Project Student Debt reports the average college senior’s debt burden exceeds $25,000. Meanwhile, the unemployment rate among recent college graduates reached a record high of 9.1 percent in 2010. No wonder default rates are on the rise.
Government-run student loans were supposed to fix this state of affairs, including the Ensuring Continued Access to Student Loans Act of 2008 (see also here, here, and here) and the Student Aid and Fiscal Responsibility Act of 2010.
Since then, controversies have erupted, such as the U.S. Department of Education’s purchasing of shotguns, and its subsequent raid of a California resident’s home as part of a student aid fraud investigation.
A recent analysis by the Council on Foreign Relations (CFR) now finds that student debt could impact the American economy.
“With a pair of new laws in 2008 and 2010, Congress fundamentally changed the student loan market, making the U.S. government the sole supplier of Federal student loans, rather than just the ultimate guarantor. In itself, this does not affect the government’s net debt,” noted the CFR. “This new direct lending does, however, add to the gross debt held by the public. The $1.4 trillion in direct federal student loans that will be outstanding by 2020 will amount to roughly 7.7% of gross debt. This is 6.3 percentage points higher than it would have been had the scheme not been nationalized.”
Given that average in-state college tuition rising more than 8 percent last year alone, it’s time to acknowledge that more “free” government money will not make college more affordable. As the Center for College Affordability and Productivity’s Jonathan Robe recently quipped:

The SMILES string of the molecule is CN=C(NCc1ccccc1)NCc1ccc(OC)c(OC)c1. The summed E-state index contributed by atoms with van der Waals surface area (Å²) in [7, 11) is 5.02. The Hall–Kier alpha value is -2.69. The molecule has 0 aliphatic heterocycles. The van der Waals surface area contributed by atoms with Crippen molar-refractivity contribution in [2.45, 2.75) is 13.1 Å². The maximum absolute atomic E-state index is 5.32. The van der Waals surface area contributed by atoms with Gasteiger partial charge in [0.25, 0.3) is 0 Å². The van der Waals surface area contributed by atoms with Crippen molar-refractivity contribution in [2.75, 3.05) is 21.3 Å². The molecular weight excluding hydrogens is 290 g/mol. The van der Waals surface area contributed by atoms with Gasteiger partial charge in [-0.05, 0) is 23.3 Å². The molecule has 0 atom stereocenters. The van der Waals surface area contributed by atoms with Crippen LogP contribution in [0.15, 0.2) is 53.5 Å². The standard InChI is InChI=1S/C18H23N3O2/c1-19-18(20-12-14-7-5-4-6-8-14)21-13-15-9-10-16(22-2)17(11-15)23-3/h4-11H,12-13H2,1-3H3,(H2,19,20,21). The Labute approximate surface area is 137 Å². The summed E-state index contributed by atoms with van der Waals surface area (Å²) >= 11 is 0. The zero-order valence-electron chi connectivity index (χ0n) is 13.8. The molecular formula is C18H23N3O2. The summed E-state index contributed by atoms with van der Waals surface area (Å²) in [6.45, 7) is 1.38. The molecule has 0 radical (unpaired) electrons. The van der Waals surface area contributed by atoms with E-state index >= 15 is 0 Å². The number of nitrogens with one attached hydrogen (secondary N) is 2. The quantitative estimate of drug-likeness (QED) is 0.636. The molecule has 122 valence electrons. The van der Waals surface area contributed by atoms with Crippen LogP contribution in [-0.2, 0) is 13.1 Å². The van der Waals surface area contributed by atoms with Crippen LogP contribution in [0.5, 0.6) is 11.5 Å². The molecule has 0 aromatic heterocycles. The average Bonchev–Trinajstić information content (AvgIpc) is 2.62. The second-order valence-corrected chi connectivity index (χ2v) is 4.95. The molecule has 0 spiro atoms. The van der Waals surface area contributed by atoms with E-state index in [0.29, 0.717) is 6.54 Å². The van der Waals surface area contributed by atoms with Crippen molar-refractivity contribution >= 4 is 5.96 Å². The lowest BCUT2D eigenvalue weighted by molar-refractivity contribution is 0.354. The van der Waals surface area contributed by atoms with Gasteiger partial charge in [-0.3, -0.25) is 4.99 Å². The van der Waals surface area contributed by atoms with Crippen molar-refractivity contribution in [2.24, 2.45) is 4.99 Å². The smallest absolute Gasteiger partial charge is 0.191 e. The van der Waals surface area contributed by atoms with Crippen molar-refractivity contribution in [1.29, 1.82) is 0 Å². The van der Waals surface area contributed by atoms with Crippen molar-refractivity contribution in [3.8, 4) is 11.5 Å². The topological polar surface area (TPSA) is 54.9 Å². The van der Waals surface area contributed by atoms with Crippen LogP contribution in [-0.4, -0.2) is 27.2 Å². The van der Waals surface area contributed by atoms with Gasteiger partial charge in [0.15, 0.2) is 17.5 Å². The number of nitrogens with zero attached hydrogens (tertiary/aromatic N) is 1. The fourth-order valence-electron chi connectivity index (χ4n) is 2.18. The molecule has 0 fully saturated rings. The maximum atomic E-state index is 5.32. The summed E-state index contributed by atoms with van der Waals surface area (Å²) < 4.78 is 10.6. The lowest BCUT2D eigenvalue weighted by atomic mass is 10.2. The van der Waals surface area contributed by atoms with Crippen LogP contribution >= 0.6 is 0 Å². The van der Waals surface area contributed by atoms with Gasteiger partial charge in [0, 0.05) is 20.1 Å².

“Christopher Bullock got it all wrong, at least as far as 21st century America is concerned. It is simply not true that nothing is certain except death and taxes: tuition increases surely are just as likely.”
The feds nationalized student loans under the guise of eliminating the middle man to keep college costs down. A better approach would be taking lump-sum government appropriations currently directed to higher education institutions (which often wind up subsidizing bloated administration), and redirecting those funds as grants to students. Institutions would receive their funding only if they attracted and retained students (by keeping their programs efficient and affordable). Students would have to successfully complete their programs and finish on time or their grants would convert into loans that they would have to repay.
Better incentives and personal responsibility are the cornerstones of sound public policy. But it appears many policymakers in Washington, D.C., haven’t gotten the memo.